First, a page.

By Joshua Garner
Catholic News Service
WASHINGTON (CNS) — The Internet can empower young people to be the deciding factor in the 2008 presidential election, according to representatives from the Internet’s most popular social networking sites who met at George Washington University in early June.
But in interviews with Catholic News Service, a pair of political science professors from Catholic universities said they were not as sure the Internet would have as great an impact as the panelists indicated and that politicians flooding young people with campaign material on the Internet may be providing too much information too soon.
One of them, Stephen Schneck, chair of the politics department and director of the Life Cycle Institute at The Catholic University of America, told CNS that increases in voter turnout among the young have been minimal in recent elections and he expects the same in 2008.
But speakers at an event titled “The Future of Political Communication: Connecting With Young Voters” at George Washington said that the Internet has already transformed the media landscape and has become a mainstream tool in politics.
Representatives from the video-sharing Web site YouTube, social networking sites MySpace and Facebook, and Internet-cable provider Comcast said they believe the Internet would play a major role in rallying youthful voters for the 2008 election.
“We’re seeing a massive shift of power because of the way communication is going,” said Joe Trippi, a political campaign adviser and keynote speaker at the event. “How do you provide the sling shots for the army of Davids?”
With Web logs, or blogs, and social networking sites booming in popularity among young people, the speakers believe that politicians are beginning to tap into an often ignored voter base.
“It’s been 36 years since 18-year-olds have had the right to vote,” said Josh Kurtz, political editor of Roll Call, a Capitol Hill newspaper. “And ever since, we’ve been waiting for a surge of voters to turn out.”
But according to Young Voter Strategies, a Washington-based organization stressing youth involvement in politics, the number of young people voting has been on the rise since the 2004 election.
“For the last two elections, young voter turnout increased,” said Heather Smith, executive director of Young Voter Strategies.
Smith said young voters today are a part of the millennial generation, those born between 1977 and 1997. Fifty million of them will be of voting age in 2008. They’re Internet-savvy, more politically engaged, and they cast 20 million votes in the 2004 election, Smith said.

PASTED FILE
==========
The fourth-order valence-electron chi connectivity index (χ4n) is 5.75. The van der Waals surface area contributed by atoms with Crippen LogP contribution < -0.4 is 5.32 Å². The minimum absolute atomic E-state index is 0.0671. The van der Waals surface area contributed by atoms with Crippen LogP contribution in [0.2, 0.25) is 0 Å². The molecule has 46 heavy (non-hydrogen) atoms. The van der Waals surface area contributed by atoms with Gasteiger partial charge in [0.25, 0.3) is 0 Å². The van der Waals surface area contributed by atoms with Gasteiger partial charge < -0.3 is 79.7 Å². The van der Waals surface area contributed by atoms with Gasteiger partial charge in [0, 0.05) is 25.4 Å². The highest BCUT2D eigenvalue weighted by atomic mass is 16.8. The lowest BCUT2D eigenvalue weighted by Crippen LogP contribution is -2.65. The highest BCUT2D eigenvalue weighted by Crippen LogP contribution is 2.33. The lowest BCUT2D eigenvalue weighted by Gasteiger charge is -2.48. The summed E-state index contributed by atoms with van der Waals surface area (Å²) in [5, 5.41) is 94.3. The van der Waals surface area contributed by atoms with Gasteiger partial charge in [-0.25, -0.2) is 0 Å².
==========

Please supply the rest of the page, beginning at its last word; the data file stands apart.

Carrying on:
“They’re defined by things like 9/11 and the Iraq War,” Smith said.
“After decades of decline, it is important for young people to get involved” with politics, said Chris Arteton, dean of the Graduate School of Political Management at George Washington University.
But Schneck told CNS he did not expect a big turnout of young voters at the polls in 2008 because “they don’t feel like they have as much of a stake in society as adults do.”
“The Internet is not going to change that in any way,” he said. “I’m not expecting a huge uptick in young people voting.”
With their fast-paced lives, young people tend to be interested in particular issues such as the Iraq War and are drawn to charismatic politicians, but Schneck said he sees none of that drawing them in 2008.
“Young people are very transient,” he said. “They’re not living in one place long enough” to vote.
Unlike previous generations, young people today also are not being educated in how to be civic-minded, Schneck said, and they generally do not become politically engaged until they’re older, paying property taxes and settled down.
“At the end of the day, they’re focused on their lives, getting jobs, finishing school,” said Chris Duncan, chair of the political science department at the Marianist-run University of Dayton in Ohio.
Duncan said that assumptions that the Internet will have a significant impact on politics in 2008 are overly ambitious. So far, he said, candidates lack sharp distinctions from one another and none have spoken on issues that would capture the energy and attention of a 21-year-old.
Politicians efforts to get young voters through social networking sites could be information overload for young people, with too much information too soon, he said.
“It is going to be a question whether students will spend the time to sift through this information or not,” he said.
He added that young people tend not to be as politically engaged as adults, and tend to organize themselves more around social issues.
“Just because they aren’t politically active doesn’t mean they’re not socially active,” he said.